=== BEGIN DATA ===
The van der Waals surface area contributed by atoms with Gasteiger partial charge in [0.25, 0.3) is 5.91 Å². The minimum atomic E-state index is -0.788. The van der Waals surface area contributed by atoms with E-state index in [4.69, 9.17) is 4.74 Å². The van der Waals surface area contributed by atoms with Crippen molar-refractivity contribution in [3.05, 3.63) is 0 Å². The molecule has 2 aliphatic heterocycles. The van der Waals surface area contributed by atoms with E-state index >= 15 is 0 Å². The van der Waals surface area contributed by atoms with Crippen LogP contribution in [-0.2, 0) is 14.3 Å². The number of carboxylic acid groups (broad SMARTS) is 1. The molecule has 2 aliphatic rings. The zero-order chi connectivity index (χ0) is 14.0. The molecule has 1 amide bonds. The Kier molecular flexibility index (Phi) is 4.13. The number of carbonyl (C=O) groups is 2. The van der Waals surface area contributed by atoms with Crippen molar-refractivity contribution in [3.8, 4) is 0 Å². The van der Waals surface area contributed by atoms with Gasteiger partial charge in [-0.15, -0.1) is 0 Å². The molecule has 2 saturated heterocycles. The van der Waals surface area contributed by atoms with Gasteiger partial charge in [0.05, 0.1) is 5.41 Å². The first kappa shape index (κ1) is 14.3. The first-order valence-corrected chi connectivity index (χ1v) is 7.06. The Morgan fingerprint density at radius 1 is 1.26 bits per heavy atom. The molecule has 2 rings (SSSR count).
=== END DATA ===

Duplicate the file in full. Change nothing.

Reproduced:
The van der Waals surface area contributed by atoms with Gasteiger partial charge in [0.25, 0.3) is 5.91 Å². The minimum atomic E-state index is -0.788. The van der Waals surface area contributed by atoms with E-state index in [4.69, 9.17) is 4.74 Å². The van der Waals surface area contributed by atoms with Crippen molar-refractivity contribution in [3.05, 3.63) is 0 Å². The molecule has 2 aliphatic heterocycles. The van der Waals surface area contributed by atoms with E-state index >= 15 is 0 Å². The van der Waals surface area contributed by atoms with Crippen LogP contribution in [-0.2, 0) is 14.3 Å². The number of carboxylic acid groups (broad SMARTS) is 1. The molecule has 2 aliphatic rings. The zero-order chi connectivity index (χ0) is 14.0. The molecule has 1 amide bonds. The Kier molecular flexibility index (Phi) is 4.13. The number of carbonyl (C=O) groups is 2. The van der Waals surface area contributed by atoms with Crippen molar-refractivity contribution in [3.8, 4) is 0 Å². The van der Waals surface area contributed by atoms with Gasteiger partial charge in [-0.15, -0.1) is 0 Å². The molecule has 2 saturated heterocycles. The van der Waals surface area contributed by atoms with Gasteiger partial charge in [0.05, 0.1) is 5.41 Å². The first kappa shape index (κ1) is 14.3. The first-order valence-corrected chi connectivity index (χ1v) is 7.06. The Morgan fingerprint density at radius 1 is 1.26 bits per heavy atom. The molecule has 2 rings (SSSR count).